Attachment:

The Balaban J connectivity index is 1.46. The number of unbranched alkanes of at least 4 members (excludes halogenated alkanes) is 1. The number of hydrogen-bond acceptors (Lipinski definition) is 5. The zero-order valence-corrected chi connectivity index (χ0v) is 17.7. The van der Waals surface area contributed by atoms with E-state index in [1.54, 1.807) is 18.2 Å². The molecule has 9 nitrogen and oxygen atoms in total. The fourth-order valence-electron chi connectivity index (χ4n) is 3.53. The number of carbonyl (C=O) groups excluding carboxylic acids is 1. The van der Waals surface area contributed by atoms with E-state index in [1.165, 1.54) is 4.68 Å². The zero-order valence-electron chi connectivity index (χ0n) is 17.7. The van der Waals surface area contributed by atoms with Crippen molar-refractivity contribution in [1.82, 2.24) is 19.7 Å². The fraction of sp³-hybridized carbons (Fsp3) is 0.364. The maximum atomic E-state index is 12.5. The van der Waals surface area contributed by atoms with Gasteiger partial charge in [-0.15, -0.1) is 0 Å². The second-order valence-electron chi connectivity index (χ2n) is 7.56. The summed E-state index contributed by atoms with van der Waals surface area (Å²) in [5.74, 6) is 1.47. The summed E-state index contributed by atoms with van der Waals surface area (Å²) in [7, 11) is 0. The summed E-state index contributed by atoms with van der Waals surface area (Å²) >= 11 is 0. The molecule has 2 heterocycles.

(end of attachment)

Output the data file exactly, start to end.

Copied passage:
The Balaban J connectivity index is 1.46. The number of unbranched alkanes of at least 4 members (excludes halogenated alkanes) is 1. The number of hydrogen-bond acceptors (Lipinski definition) is 5. The zero-order valence-corrected chi connectivity index (χ0v) is 17.7. The van der Waals surface area contributed by atoms with E-state index in [1.54, 1.807) is 18.2 Å². The molecule has 9 nitrogen and oxygen atoms in total. The fourth-order valence-electron chi connectivity index (χ4n) is 3.53. The number of carbonyl (C=O) groups excluding carboxylic acids is 1. The van der Waals surface area contributed by atoms with E-state index in [1.165, 1.54) is 4.68 Å². The zero-order valence-electron chi connectivity index (χ0n) is 17.7. The van der Waals surface area contributed by atoms with Crippen molar-refractivity contribution in [1.82, 2.24) is 19.7 Å². The fraction of sp³-hybridized carbons (Fsp3) is 0.364. The maximum atomic E-state index is 12.5. The van der Waals surface area contributed by atoms with Gasteiger partial charge in [-0.15, -0.1) is 0 Å². The second-order valence-electron chi connectivity index (χ2n) is 7.56. The summed E-state index contributed by atoms with van der Waals surface area (Å²) in [5.74, 6) is 1.47. The summed E-state index contributed by atoms with van der Waals surface area (Å²) in [7, 11) is 0. The summed E-state index contributed by atoms with van der Waals surface area (Å²) >= 11 is 0. The molecule has 2 heterocycles.